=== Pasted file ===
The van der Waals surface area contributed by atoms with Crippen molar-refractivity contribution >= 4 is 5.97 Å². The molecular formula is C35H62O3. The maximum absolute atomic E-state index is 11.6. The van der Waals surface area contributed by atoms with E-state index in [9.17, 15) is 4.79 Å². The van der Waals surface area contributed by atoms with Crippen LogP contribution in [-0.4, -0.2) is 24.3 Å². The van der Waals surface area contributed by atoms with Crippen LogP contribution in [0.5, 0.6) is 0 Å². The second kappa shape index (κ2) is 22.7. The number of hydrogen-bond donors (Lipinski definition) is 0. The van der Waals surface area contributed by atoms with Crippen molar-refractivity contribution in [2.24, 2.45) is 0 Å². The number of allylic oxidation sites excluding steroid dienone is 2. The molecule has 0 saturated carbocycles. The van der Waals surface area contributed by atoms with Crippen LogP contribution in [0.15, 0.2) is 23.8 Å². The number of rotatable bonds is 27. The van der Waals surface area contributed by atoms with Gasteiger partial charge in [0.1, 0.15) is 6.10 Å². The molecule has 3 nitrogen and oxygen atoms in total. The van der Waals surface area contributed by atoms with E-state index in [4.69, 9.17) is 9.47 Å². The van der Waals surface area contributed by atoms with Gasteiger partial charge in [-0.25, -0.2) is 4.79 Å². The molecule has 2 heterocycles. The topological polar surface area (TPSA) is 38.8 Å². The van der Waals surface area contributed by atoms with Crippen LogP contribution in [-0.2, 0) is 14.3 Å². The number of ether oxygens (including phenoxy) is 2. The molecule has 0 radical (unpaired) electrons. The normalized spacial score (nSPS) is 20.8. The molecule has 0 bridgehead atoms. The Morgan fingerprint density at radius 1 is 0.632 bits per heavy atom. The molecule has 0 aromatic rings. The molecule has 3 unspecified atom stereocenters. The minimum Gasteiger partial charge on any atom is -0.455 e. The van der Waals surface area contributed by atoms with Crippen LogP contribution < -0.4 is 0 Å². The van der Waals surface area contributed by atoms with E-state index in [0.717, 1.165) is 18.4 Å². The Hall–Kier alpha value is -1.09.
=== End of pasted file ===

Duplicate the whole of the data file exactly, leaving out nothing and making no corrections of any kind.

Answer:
The van der Waals surface area contributed by atoms with Crippen molar-refractivity contribution >= 4 is 5.97 Å². The molecular formula is C35H62O3. The maximum absolute atomic E-state index is 11.6. The van der Waals surface area contributed by atoms with E-state index in [9.17, 15) is 4.79 Å². The van der Waals surface area contributed by atoms with Crippen LogP contribution in [-0.4, -0.2) is 24.3 Å². The van der Waals surface area contributed by atoms with Crippen LogP contribution in [0.5, 0.6) is 0 Å². The second kappa shape index (κ2) is 22.7. The number of hydrogen-bond donors (Lipinski definition) is 0. The van der Waals surface area contributed by atoms with Crippen molar-refractivity contribution in [2.24, 2.45) is 0 Å². The number of allylic oxidation sites excluding steroid dienone is 2. The molecule has 0 saturated carbocycles. The van der Waals surface area contributed by atoms with Crippen LogP contribution in [0.15, 0.2) is 23.8 Å². The number of rotatable bonds is 27. The van der Waals surface area contributed by atoms with Gasteiger partial charge in [0.1, 0.15) is 6.10 Å². The molecule has 3 nitrogen and oxygen atoms in total. The van der Waals surface area contributed by atoms with E-state index in [4.69, 9.17) is 9.47 Å². The van der Waals surface area contributed by atoms with Gasteiger partial charge in [-0.25, -0.2) is 4.79 Å². The molecule has 2 heterocycles. The topological polar surface area (TPSA) is 38.8 Å². The van der Waals surface area contributed by atoms with Crippen LogP contribution in [-0.2, 0) is 14.3 Å². The number of ether oxygens (including phenoxy) is 2. The molecule has 0 radical (unpaired) electrons. The normalized spacial score (nSPS) is 20.8. The molecule has 0 bridgehead atoms. The Morgan fingerprint density at radius 1 is 0.632 bits per heavy atom. The molecule has 0 aromatic rings. The molecule has 3 unspecified atom stereocenters. The minimum Gasteiger partial charge on any atom is -0.455 e. The van der Waals surface area contributed by atoms with Crippen LogP contribution < -0.4 is 0 Å². The van der Waals surface area contributed by atoms with E-state index in [0.717, 1.165) is 18.4 Å². The Hall–Kier alpha value is -1.09.